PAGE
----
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Why I’d start investing today – even with just £100

pensive bearded business man sitting on chair looking out of the window

Buying shares can seem like something best suited to the rich. But I don’t think that’s the case. The reason some people are rich today is precisely because they once took the decision to start investing in the stock market with limited funds.

Even with £100, I’d consider buying shares and starting to build a portfolio for myself. Here are three reasons why.

1. Getting used to buying shares

To buy any shares with my £100, I’d need to set up some sort of share-dealing account. Putting that in place today would make it easier for me to trade shares whenever I wanted to in future. So even with a small initial sum, I could already establish something I would need to invest larger sums down the line.

Once I had my account, containing my own money, it could help me in another way. Many people imagine they could have made money because they once thought a particular share would be a good buy. But often they forget the other shares they also liked, that didn’t do as well. People also underestimate the impact of psychology on how investors behave. Having skin in the game is different to holding court down the pub.

That means that, if I put £100 into shares today, I might actually see my investments perform worse than I expected. If so, that’s a cheaper lesson than starting with a bigger amount. Hopefully, my investments would perform well. Either way, I’d learn about my own psychology as an investor. That is valuable knowledge for me if I have bigger sums to invest in the future.

2. Learning the market

As someone with a casual interest in shares, I could read selectively about companies. So, for example, I might zoom in on headlines about a company I liked such as Apple but not bother ploughing through its financial reports.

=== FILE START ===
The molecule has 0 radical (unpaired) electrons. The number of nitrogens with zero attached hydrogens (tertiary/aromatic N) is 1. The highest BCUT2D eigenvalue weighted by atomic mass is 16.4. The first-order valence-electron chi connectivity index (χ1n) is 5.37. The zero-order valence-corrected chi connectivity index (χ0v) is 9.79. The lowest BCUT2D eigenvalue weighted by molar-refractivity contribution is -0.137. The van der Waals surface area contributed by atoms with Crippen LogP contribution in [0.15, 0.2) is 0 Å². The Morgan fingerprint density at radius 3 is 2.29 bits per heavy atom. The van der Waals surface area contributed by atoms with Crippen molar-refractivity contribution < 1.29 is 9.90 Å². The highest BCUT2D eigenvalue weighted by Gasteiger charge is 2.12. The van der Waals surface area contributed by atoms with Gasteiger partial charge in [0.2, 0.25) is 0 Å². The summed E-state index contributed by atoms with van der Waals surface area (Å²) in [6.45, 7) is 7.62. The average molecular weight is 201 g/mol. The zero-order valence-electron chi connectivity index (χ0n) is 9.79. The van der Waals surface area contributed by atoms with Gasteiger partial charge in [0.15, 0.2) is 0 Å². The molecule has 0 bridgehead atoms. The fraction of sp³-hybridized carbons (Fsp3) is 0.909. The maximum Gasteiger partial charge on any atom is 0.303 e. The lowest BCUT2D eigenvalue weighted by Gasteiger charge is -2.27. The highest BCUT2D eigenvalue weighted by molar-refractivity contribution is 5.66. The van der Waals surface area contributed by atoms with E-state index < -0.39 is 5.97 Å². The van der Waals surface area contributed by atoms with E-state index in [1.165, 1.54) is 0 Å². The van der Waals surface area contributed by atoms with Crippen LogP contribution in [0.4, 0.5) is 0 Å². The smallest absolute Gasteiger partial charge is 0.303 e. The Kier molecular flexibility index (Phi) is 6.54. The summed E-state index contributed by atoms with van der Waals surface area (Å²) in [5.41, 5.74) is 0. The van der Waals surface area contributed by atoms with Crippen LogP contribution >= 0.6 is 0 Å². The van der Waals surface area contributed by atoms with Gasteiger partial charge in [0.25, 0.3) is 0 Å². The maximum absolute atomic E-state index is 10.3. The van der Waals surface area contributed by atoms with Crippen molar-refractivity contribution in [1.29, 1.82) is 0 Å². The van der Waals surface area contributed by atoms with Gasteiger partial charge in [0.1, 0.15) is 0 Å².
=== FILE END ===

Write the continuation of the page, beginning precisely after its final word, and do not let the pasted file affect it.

As an investor, over time, I would hopefully become more disciplined. I would develop my own investing style, whether or not I realised it. To assess whether shares suited my investment criteria, I would start to read more about things like their profit margins, free cash flow, and net debt. Instead of just looking at whether a business was attractive to me, I would focus on whether its shares looked like good value. That can be a very different thing.

The sooner I began that learning process, the better an investor I would hopefully become over time. Starting with £100 would give me concrete motivation to become an informed investor, not an armchair bore.

3. I might start investing and make money

As well as the benefits above, I might actually make money. After all, if I had been able to invest £100 in Apple a year ago, my stake would be worth £136 today. If I had put it in five years ago, my stake would be worth £585 now. I would also have received dividends. Even with limited funds, I might make a profit.

In practice, I wouldn’t have invested my £100 in Apple a year ago, for two reasons. First, a single Apple share cost over £100 then. With limited funds, some shares are simply too expensive to buy. Secondly, I always seek to reduce my risk by diversifying across different shares. I would apply that rule even when investing £100, for example by buying a diversified unit trust.

The post Why I’d start investing today – even with just £100 appeared first on The Motley Fool UK.

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Christopher Ruane has no position in any of the shares mentioned. The Motley Fool UK has recommended Apple. Views expressed on the companies mentioned in this article are those of the writer and therefore may differ from the official recommendations we make in our subscription services such as Share Advisor, Hidden Winners and Pro. Here at The Motley Fool we believe that considering a diverse range of insights makes us better investors.